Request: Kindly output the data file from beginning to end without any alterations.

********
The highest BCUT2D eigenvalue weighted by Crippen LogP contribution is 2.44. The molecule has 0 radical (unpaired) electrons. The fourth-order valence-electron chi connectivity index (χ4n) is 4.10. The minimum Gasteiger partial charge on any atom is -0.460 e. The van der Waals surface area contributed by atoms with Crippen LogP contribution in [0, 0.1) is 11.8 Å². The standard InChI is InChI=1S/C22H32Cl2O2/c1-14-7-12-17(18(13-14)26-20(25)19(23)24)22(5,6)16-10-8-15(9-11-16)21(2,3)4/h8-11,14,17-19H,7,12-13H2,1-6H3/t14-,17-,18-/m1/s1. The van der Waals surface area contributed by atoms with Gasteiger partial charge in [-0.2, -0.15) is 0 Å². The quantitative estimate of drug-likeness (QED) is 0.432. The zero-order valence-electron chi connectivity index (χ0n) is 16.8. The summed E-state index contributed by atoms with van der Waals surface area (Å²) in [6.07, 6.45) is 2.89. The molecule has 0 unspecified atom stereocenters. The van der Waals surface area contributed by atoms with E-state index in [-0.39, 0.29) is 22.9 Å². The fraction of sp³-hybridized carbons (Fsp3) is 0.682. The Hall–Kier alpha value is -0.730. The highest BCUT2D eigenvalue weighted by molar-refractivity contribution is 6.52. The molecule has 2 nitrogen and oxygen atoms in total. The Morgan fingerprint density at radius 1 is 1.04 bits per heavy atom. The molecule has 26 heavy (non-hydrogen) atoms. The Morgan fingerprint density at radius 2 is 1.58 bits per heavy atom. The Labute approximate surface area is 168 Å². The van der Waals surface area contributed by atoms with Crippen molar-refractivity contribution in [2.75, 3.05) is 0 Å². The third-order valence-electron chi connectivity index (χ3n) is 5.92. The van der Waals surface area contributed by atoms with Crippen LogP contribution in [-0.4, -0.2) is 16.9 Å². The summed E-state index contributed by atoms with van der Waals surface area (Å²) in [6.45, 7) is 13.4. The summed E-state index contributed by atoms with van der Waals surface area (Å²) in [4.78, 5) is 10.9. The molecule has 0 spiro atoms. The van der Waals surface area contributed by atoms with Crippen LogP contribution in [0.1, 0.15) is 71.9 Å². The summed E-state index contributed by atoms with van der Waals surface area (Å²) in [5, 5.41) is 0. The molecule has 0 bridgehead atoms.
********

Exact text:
The highest BCUT2D eigenvalue weighted by Crippen LogP contribution is 2.44. The molecule has 0 radical (unpaired) electrons. The fourth-order valence-electron chi connectivity index (χ4n) is 4.10. The minimum Gasteiger partial charge on any atom is -0.460 e. The van der Waals surface area contributed by atoms with Crippen LogP contribution in [0, 0.1) is 11.8 Å². The standard InChI is InChI=1S/C22H32Cl2O2/c1-14-7-12-17(18(13-14)26-20(25)19(23)24)22(5,6)16-10-8-15(9-11-16)21(2,3)4/h8-11,14,17-19H,7,12-13H2,1-6H3/t14-,17-,18-/m1/s1. The van der Waals surface area contributed by atoms with Gasteiger partial charge in [-0.2, -0.15) is 0 Å². The quantitative estimate of drug-likeness (QED) is 0.432. The zero-order valence-electron chi connectivity index (χ0n) is 16.8. The summed E-state index contributed by atoms with van der Waals surface area (Å²) in [6.07, 6.45) is 2.89. The molecule has 0 unspecified atom stereocenters. The van der Waals surface area contributed by atoms with E-state index in [-0.39, 0.29) is 22.9 Å². The fraction of sp³-hybridized carbons (Fsp3) is 0.682. The Hall–Kier alpha value is -0.730. The highest BCUT2D eigenvalue weighted by molar-refractivity contribution is 6.52. The molecule has 2 nitrogen and oxygen atoms in total. The Morgan fingerprint density at radius 1 is 1.04 bits per heavy atom. The molecule has 26 heavy (non-hydrogen) atoms. The Morgan fingerprint density at radius 2 is 1.58 bits per heavy atom. The Labute approximate surface area is 168 Å². The van der Waals surface area contributed by atoms with Crippen molar-refractivity contribution in [2.75, 3.05) is 0 Å². The third-order valence-electron chi connectivity index (χ3n) is 5.92. The van der Waals surface area contributed by atoms with Crippen LogP contribution in [-0.4, -0.2) is 16.9 Å². The summed E-state index contributed by atoms with van der Waals surface area (Å²) in [6.45, 7) is 13.4. The summed E-state index contributed by atoms with van der Waals surface area (Å²) in [4.78, 5) is 10.9. The molecule has 0 spiro atoms. The van der Waals surface area contributed by atoms with Crippen LogP contribution in [0.1, 0.15) is 71.9 Å². The summed E-state index contributed by atoms with van der Waals surface area (Å²) in [5, 5.41) is 0. The molecule has 0 bridgehead atoms.